As OPEC tries to keep oil off the world market, U.S. oil producers are pouring more onto it.
The U.S. last week sent more than 1 million barrels a day of crude out of the country, the third biggest export week ever, and double the average amount exported in 2016. It is also the third time this year that U.S. exports exceeded a million barrels a day, an industry record.
"It should be somewhat supportive of [U.S. oil prices] in the short run, particularly if the exports keep up. But it obviously is a challenge for the global market and a renewed threat to OPEC and their designs of keeping prices up," said John Kilduff of Again Capital
While the U.S. exported oil, it also exported fuel last week — a steadily growing business. The U.S. sold 1.1 million barrels of diesel fuel, in line with the recent average, but 608,000 barrels a day of gasoline, up from less than 400,000 barrels a day a year ago.
Analyst say the jump in exports means U.S. producers are grabbing more share at the expense of OPEC and its partners, at a time when the cartel and other producers are considering whether to extend their deal to hold 1.8 million barrels of oil off the market.
But the U.S. may also be seeing the early signs of a potential rebalancing of its own supply picture, and that could ultimately help clear a logjam of domestic oil barrels.
"What we're now seeing in the U.S. is refinery utilization increasing, as the maintenance season draws to a close. At the same time, there's good demand for gasoline and diesel which is helping get inventories under control. Those product inventories are less than they were this time last year," said Andrew Lipow, president of Lipow Oil Associates.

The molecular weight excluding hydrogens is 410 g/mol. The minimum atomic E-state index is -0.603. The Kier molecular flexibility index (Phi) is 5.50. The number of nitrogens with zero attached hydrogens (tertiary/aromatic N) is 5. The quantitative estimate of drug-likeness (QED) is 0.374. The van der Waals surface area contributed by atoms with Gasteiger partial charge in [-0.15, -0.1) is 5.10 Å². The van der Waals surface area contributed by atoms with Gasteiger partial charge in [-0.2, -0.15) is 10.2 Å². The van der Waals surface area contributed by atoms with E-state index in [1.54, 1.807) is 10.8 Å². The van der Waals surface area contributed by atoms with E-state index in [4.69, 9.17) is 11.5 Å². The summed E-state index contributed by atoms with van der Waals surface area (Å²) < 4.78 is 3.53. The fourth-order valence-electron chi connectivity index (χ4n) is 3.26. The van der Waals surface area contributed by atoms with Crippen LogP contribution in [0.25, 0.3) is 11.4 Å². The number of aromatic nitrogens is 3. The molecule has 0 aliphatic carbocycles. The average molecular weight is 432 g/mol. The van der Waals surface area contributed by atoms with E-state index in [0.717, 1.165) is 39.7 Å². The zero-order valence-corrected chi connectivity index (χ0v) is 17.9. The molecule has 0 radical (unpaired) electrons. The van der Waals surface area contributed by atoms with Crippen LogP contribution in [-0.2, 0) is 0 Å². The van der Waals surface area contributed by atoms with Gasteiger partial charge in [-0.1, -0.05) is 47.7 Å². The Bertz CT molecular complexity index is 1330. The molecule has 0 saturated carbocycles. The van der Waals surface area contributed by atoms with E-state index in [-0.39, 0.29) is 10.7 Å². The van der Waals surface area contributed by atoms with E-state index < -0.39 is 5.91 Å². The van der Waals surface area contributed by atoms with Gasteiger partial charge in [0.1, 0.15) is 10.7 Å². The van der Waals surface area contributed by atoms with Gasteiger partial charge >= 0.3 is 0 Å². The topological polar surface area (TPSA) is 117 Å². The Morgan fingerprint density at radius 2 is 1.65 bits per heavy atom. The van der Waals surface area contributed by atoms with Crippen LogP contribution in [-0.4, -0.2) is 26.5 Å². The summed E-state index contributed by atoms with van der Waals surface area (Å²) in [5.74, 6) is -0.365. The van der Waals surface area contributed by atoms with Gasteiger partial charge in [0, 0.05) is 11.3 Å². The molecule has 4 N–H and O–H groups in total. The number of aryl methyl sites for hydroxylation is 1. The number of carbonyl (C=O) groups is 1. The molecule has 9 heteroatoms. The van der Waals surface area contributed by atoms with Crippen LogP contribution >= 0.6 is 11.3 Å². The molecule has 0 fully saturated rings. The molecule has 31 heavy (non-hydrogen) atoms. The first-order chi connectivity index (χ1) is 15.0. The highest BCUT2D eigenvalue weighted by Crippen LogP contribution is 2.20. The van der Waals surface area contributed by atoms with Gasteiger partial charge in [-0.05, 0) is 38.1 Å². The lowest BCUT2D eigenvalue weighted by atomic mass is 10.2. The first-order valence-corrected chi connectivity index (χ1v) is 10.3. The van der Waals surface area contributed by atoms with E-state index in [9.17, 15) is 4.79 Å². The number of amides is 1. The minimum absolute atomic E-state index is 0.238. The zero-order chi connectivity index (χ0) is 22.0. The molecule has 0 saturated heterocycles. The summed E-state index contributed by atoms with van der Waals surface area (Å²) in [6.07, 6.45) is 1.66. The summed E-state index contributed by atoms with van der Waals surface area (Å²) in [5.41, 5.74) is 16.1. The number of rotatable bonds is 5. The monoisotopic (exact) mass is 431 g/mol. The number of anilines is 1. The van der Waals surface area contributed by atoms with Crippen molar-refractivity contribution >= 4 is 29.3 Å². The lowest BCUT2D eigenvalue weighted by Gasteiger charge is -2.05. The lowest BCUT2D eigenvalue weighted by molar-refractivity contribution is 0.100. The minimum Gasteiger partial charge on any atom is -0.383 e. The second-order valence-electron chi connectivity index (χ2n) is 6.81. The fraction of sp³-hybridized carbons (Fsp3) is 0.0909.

U.S. refineries supplied 9.5 million barrels a day of gasoline last week, up from 9.2 million the week earlier. Refinery runs increased by 425,000 barrels a day.
The government's weekly data also showed a drop in U.S. gasoline supplies of 3.7 million barrels, nearly 2 million more than expected, and a decline in U.S. diesel inventories fell by 2.5 million barrels, double the forecast. Crude oil inventories rose 867,000 barrels last week, half of what was expected, and at the Cushing, Oklahoma, storage hub, crude stocks fell by 220,000 barrels.
Oil prices, as a result jumped, with West Texas Intermediate futures rising 2.4 percent to $49.51 per barrel. Prices were also boosted by disruption in Libyan supply.
Record high U.S. oil supplies led to a glut of U.S. refined products, which had been a negative factor for crude prices this winter. The oversupply coincided with the refining industry's "shoulder season," the time of year when refineries shut down for maintenance and to switch over to summer-grade fuels.